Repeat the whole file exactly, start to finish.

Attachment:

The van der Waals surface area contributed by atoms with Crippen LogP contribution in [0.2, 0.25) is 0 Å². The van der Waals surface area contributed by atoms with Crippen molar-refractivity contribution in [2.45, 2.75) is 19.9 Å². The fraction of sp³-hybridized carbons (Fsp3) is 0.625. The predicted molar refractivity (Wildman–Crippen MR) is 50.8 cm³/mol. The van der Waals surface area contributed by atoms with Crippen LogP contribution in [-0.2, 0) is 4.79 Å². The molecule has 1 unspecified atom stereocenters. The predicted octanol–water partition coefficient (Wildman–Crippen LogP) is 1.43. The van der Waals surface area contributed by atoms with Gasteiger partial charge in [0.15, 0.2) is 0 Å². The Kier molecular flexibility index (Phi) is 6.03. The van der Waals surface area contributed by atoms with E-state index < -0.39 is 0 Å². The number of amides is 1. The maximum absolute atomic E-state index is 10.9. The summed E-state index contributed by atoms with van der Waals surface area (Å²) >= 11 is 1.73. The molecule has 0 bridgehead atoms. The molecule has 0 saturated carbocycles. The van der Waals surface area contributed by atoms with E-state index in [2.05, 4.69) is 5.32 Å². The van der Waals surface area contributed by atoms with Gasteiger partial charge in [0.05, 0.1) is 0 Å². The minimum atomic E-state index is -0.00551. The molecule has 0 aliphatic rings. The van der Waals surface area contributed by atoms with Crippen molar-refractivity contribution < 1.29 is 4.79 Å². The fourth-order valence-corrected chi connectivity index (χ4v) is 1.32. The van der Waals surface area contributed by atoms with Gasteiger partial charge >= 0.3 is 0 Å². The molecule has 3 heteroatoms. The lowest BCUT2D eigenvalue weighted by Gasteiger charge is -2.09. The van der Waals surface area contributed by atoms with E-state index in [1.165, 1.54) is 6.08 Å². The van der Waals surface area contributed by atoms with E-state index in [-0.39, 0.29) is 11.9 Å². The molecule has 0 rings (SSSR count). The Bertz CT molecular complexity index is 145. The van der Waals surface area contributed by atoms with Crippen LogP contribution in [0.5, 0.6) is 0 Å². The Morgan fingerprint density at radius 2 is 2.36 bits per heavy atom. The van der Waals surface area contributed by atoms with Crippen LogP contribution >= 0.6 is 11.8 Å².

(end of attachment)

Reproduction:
The van der Waals surface area contributed by atoms with Crippen LogP contribution in [0.2, 0.25) is 0 Å². The van der Waals surface area contributed by atoms with Crippen molar-refractivity contribution in [2.45, 2.75) is 19.9 Å². The fraction of sp³-hybridized carbons (Fsp3) is 0.625. The predicted molar refractivity (Wildman–Crippen MR) is 50.8 cm³/mol. The van der Waals surface area contributed by atoms with Crippen LogP contribution in [-0.2, 0) is 4.79 Å². The molecule has 1 unspecified atom stereocenters. The predicted octanol–water partition coefficient (Wildman–Crippen LogP) is 1.43. The van der Waals surface area contributed by atoms with Gasteiger partial charge in [0.15, 0.2) is 0 Å². The Kier molecular flexibility index (Phi) is 6.03. The van der Waals surface area contributed by atoms with E-state index < -0.39 is 0 Å². The number of amides is 1. The maximum absolute atomic E-state index is 10.9. The summed E-state index contributed by atoms with van der Waals surface area (Å²) >= 11 is 1.73. The molecule has 0 bridgehead atoms. The molecule has 0 saturated carbocycles. The van der Waals surface area contributed by atoms with E-state index in [2.05, 4.69) is 5.32 Å². The van der Waals surface area contributed by atoms with Gasteiger partial charge in [0.05, 0.1) is 0 Å². The minimum atomic E-state index is -0.00551. The molecule has 0 aliphatic rings. The van der Waals surface area contributed by atoms with Crippen molar-refractivity contribution < 1.29 is 4.79 Å². The fourth-order valence-corrected chi connectivity index (χ4v) is 1.32. The van der Waals surface area contributed by atoms with Gasteiger partial charge >= 0.3 is 0 Å². The molecule has 3 heteroatoms. The lowest BCUT2D eigenvalue weighted by Gasteiger charge is -2.09. The van der Waals surface area contributed by atoms with E-state index in [1.165, 1.54) is 6.08 Å². The van der Waals surface area contributed by atoms with E-state index in [-0.39, 0.29) is 11.9 Å². The molecule has 0 rings (SSSR count). The Bertz CT molecular complexity index is 145. The van der Waals surface area contributed by atoms with Crippen LogP contribution in [0.5, 0.6) is 0 Å². The Morgan fingerprint density at radius 2 is 2.36 bits per heavy atom. The van der Waals surface area contributed by atoms with Crippen LogP contribution >= 0.6 is 11.8 Å².